Diagram showing the present and future of marine life ecology and how climate change could effect it in the future.

Marine life ecology today and how climate change could affect it in the future.

Climate’s challenge to marine life in a future ocean

Reference: 07/57

Climate change is expected to have considerable impacts on Australia’s marine life and marine ecosystems with flow-on implications for the community, according to a CSIRO report for the Australian Government.

  • 4 April 2007

The report, Impacts of Climate Change on Australian Marine Life, is the first major study in the Australian region to combine the research of climate modellers, ecologists and fisheries and aquaculture scientists.

According to co-author, CSIRO’s Dr Alistair Hobday, it provides a global lead in research into the potential impacts climate change could have on specific marine ecosystems.

“Changes in ocean circulation – currents, eddies and the location of cold and warm water masses – are part of natural seasonal variability in the marine environment,” Dr Hobday says. “When you overlay more substantial environmental shifts as a result of climate change then decision-makers can justifiably ask: ‘What are the risks to Australia’s multi-million dollar marine and coastal industries and the health of the marine ecosystem?’

“There may be flow-on implications for human societies and economies, especially in regional Australia where the country’s fisheries and tourism industries could be at risk.”

Dr Hobday is one of five editors of the report by the CSIRO Wealth from Oceans Research Flagship to the Australian Greenhouse Office.

The most affected marine groups are likely to be tropical coral reefs, cold water coral reefs, rocky reefs and kelps, plankton and species that live on or near the sea floor.

He says scientists have already seen changes to the distribution and quantity of marine species and communities in some regions such as the Tasman Sea.

“Sub-tropical migrations to the Tasmanian east coast where the waters have warmed in recent years are already altering the habitat of a whole range of species, and introducing new species such as the sea urchin,” Dr Hobday says. “Climate projections indicate that temperate Australian fisheries will be more vulnerable than tropical fisheries.”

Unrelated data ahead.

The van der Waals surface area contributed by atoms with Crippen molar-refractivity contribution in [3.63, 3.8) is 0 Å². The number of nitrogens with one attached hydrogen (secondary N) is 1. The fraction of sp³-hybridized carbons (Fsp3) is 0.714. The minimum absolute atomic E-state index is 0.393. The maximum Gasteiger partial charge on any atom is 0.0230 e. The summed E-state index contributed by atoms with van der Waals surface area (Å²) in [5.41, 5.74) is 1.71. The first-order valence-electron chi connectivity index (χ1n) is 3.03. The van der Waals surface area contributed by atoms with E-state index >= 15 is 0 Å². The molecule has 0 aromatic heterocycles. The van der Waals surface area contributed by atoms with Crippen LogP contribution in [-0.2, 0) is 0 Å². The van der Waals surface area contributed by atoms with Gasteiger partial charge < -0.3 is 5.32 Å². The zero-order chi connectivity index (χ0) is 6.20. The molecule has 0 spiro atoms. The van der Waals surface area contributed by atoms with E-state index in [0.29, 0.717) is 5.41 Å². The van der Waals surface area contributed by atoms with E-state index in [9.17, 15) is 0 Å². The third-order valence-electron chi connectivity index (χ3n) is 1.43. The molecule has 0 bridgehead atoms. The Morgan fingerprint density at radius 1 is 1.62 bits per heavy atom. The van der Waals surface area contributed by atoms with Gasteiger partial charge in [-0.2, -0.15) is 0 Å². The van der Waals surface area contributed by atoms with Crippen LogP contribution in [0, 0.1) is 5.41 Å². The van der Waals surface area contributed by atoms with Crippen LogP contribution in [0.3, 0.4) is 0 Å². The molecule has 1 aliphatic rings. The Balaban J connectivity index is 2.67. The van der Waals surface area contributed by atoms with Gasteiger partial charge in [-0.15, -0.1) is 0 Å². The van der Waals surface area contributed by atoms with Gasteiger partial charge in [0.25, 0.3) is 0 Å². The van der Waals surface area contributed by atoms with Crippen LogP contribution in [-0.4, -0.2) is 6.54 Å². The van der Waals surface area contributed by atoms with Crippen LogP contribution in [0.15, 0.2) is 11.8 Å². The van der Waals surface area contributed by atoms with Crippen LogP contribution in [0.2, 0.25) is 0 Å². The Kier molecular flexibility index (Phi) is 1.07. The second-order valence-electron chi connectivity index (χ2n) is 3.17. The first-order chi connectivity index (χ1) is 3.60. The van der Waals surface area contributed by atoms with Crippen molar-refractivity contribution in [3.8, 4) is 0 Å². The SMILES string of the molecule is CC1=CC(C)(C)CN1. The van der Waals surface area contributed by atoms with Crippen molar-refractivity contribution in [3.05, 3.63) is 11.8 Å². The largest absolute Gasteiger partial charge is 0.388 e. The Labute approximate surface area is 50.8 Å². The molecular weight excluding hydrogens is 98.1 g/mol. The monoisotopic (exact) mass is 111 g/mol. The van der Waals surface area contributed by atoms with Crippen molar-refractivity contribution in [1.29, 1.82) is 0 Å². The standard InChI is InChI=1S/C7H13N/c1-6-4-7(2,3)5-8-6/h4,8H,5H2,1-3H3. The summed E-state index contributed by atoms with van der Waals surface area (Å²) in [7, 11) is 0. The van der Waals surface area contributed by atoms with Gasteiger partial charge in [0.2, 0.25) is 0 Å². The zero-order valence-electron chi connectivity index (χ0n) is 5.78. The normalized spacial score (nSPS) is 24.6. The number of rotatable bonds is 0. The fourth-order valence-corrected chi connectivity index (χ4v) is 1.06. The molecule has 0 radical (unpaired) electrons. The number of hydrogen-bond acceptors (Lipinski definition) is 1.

“The most affected marine groups are likely to be tropical coral reefs, cold water coral reefs, rocky reefs and kelps, plankton and species that live on or near the sea floor. ”

“One lesson from this summary of research is that information on Australian marine impacts of climate changes is sparse. To better predict future changes to Australian marine ecosystems, increased observational data coupled with enhanced modelling techniques are needed,” Dr Hobday says.

Dr Hobday says the Oceans Flagship is continuing to invest in targeted research activities to increase Australia’s understanding of climate impacts on our marine ecosystems.

The Report was prepared by Drs Hobday, Tom Okey, Elvira Poloczanska, Thomas Kunz and Anthony Richardson, all of CSIRO.

Copies of the report are available through the National Library of Australia PANDORA Archive. [external link].

Downloadable image Climate's challenge to marine life in a future ocean.

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Alistair J. Hobday, Thomas A. Okey, Elvira S. Poloczanska, Thomas J. Kunz, Anthony J. Richardson CSIRO Marine and Atmospheric Research,  report Impacts of Climate Change on Australian Marine Life [external link] to the Australian Greenhouse Office , Department of the Environment and Heritage September 2006.